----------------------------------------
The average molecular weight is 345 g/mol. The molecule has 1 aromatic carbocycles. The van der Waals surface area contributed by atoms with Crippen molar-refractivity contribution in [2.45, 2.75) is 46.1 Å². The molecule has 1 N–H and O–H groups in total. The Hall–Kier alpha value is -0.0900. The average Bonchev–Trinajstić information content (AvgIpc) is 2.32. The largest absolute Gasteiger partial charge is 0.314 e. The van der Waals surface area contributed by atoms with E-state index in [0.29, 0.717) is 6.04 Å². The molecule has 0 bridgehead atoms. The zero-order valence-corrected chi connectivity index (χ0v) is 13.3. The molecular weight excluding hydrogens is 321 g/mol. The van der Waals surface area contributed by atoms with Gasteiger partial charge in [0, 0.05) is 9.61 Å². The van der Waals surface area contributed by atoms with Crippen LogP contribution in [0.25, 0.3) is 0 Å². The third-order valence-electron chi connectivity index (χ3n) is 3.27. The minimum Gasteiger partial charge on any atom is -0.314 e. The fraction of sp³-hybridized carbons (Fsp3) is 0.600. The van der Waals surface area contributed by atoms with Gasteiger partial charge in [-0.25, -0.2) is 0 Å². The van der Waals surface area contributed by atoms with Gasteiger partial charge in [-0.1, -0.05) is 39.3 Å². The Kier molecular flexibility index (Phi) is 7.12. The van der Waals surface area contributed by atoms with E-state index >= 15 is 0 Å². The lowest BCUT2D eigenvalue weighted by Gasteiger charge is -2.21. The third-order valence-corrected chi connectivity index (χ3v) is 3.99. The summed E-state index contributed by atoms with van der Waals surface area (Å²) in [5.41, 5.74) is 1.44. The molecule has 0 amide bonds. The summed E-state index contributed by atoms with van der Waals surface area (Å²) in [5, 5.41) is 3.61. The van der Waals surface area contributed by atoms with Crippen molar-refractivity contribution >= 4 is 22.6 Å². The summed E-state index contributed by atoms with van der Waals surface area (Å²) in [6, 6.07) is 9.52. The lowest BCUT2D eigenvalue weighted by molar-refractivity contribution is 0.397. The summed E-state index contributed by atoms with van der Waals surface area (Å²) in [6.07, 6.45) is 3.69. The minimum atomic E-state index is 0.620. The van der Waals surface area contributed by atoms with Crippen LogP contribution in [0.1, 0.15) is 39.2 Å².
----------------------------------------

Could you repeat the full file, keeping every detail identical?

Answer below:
The average molecular weight is 345 g/mol. The molecule has 1 aromatic carbocycles. The van der Waals surface area contributed by atoms with Crippen molar-refractivity contribution in [2.45, 2.75) is 46.1 Å². The molecule has 1 N–H and O–H groups in total. The Hall–Kier alpha value is -0.0900. The average Bonchev–Trinajstić information content (AvgIpc) is 2.32. The largest absolute Gasteiger partial charge is 0.314 e. The van der Waals surface area contributed by atoms with E-state index in [0.29, 0.717) is 6.04 Å². The molecule has 0 bridgehead atoms. The zero-order valence-corrected chi connectivity index (χ0v) is 13.3. The molecular weight excluding hydrogens is 321 g/mol. The van der Waals surface area contributed by atoms with Gasteiger partial charge in [0, 0.05) is 9.61 Å². The van der Waals surface area contributed by atoms with Crippen LogP contribution in [0.25, 0.3) is 0 Å². The third-order valence-electron chi connectivity index (χ3n) is 3.27. The minimum Gasteiger partial charge on any atom is -0.314 e. The fraction of sp³-hybridized carbons (Fsp3) is 0.600. The van der Waals surface area contributed by atoms with Gasteiger partial charge in [-0.25, -0.2) is 0 Å². The van der Waals surface area contributed by atoms with Gasteiger partial charge in [-0.1, -0.05) is 39.3 Å². The Kier molecular flexibility index (Phi) is 7.12. The van der Waals surface area contributed by atoms with E-state index >= 15 is 0 Å². The lowest BCUT2D eigenvalue weighted by Gasteiger charge is -2.21. The third-order valence-corrected chi connectivity index (χ3v) is 3.99. The summed E-state index contributed by atoms with van der Waals surface area (Å²) in [5.41, 5.74) is 1.44. The molecule has 0 amide bonds. The summed E-state index contributed by atoms with van der Waals surface area (Å²) in [5, 5.41) is 3.61. The van der Waals surface area contributed by atoms with Crippen molar-refractivity contribution >= 4 is 22.6 Å². The summed E-state index contributed by atoms with van der Waals surface area (Å²) in [6, 6.07) is 9.52. The lowest BCUT2D eigenvalue weighted by molar-refractivity contribution is 0.397. The summed E-state index contributed by atoms with van der Waals surface area (Å²) in [6.07, 6.45) is 3.69. The minimum atomic E-state index is 0.620. The van der Waals surface area contributed by atoms with Crippen LogP contribution in [0.1, 0.15) is 39.2 Å².